New to Running

Anyone can run, and improvement is possible for any person who is prepared to put in the effort.

You don’t have to be young (some Windmilers didn’t start running until their late 50s). And you don't need to be fit already. Fitness comes gradually, and running can be how you get fit. However, you do need to walk before you can run, so take your time and stick with it.

These are some suggestions for those taking their first steps as a runner.

First, it's recommended that you check with your doctor before starting a new form of exercise. An existing condition or illness doesn't have to be an obstacle, and in some cases, running and other sports can be part of managing a problem, or recovering from it. But it's definitely best to be aware.

For those who've never run at all, there's an audio-based Couch-to-5k plan from the NHS which we strongly recommend as a way to begin. Many people have used it with great success, and from there, they've moved on to running and walking further and faster, if that's what they want to do. In normal circumstances we are happy to welcome new runners to try to our club sessions. During the coronavirus pandemic our sessions have to be for members only, but we are taking new members, and you are welcome to contact if you have any questions about the sessions or other aspects of the club..The Sunday Social runs are probably the best place to begin, with a 3 mile option that includes breaks to regroup and recover.   

Another option is to find a local parkrun (we have a number in the area, including Wimbledon Common, Fulham and Tooting Common) - that's a weekly 5k (just over three miles) but there's no time pressure, plenty of people will run/walk in some combination. Parkruns are currently suspended, but hope to begin operating in June 2021 subject to landowner permission.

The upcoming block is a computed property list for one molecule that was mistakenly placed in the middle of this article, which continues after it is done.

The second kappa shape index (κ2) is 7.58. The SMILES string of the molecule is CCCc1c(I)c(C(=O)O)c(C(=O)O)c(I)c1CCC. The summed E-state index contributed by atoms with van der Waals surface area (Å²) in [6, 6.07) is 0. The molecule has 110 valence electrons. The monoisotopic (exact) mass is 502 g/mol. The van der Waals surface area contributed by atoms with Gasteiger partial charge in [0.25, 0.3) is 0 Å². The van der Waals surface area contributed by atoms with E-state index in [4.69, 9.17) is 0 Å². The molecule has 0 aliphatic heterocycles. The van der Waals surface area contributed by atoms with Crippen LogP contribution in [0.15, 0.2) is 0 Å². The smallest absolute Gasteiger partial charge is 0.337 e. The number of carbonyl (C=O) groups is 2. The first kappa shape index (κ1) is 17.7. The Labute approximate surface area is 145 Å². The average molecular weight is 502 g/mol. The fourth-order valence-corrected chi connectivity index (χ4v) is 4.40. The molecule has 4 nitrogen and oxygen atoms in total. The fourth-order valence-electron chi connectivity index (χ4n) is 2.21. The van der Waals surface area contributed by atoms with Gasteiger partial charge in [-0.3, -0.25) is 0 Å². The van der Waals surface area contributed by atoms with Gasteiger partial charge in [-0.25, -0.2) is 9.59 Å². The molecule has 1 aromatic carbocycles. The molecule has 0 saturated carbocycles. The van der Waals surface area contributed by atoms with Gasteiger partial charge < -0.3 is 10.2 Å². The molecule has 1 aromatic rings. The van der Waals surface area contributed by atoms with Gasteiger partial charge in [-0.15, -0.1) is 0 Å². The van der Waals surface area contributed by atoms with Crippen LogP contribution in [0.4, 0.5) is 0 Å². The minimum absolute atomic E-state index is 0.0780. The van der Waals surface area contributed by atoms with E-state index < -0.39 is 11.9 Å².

Wear loose fitting clothes (ideally not cotton) and running shoes appropriate for you. Specialist shops can help you find something suitable. Women will definitely want a sports bra (again, shops will help you find something that fits).

Before you start your walk/run you need to prepare your body for what it is about to do. Gently mobilise your joints, stretch anything that feels tight (but don't overdo it). And begin at a very easy pace, gradually picking up a little speed.

When walking, swing your arms and stride out. When you want to jog, remember to go slowly - don’t run too fast! Concentrate on your breathing. Breath down into your stomach, not just your chest. Use landmarks - e.g. jog from one tree to the next, or a litter bin or lamppost until you eventually run the whole distance without walking. Or you may prefer to run by time, for instance starting with 30s jog, 1min walk, increasing the jog or reducing the walk when you feel comfortable.

As you start to build up some exercise within your week, remember to also think about recovery and nutrition. As the training becomes a little more serious, they should too.

Above all, be patient. If this is something new then there will be times when it feels difficult or uncomfortable. Consistency and staying injury-free are far more important than pushing yourself too hard. Your body will adapt if you give it time, so go steady and give it a chance!


If you're unsure about any of this, or have questions about any particular club session, please get in touch (email is easiest).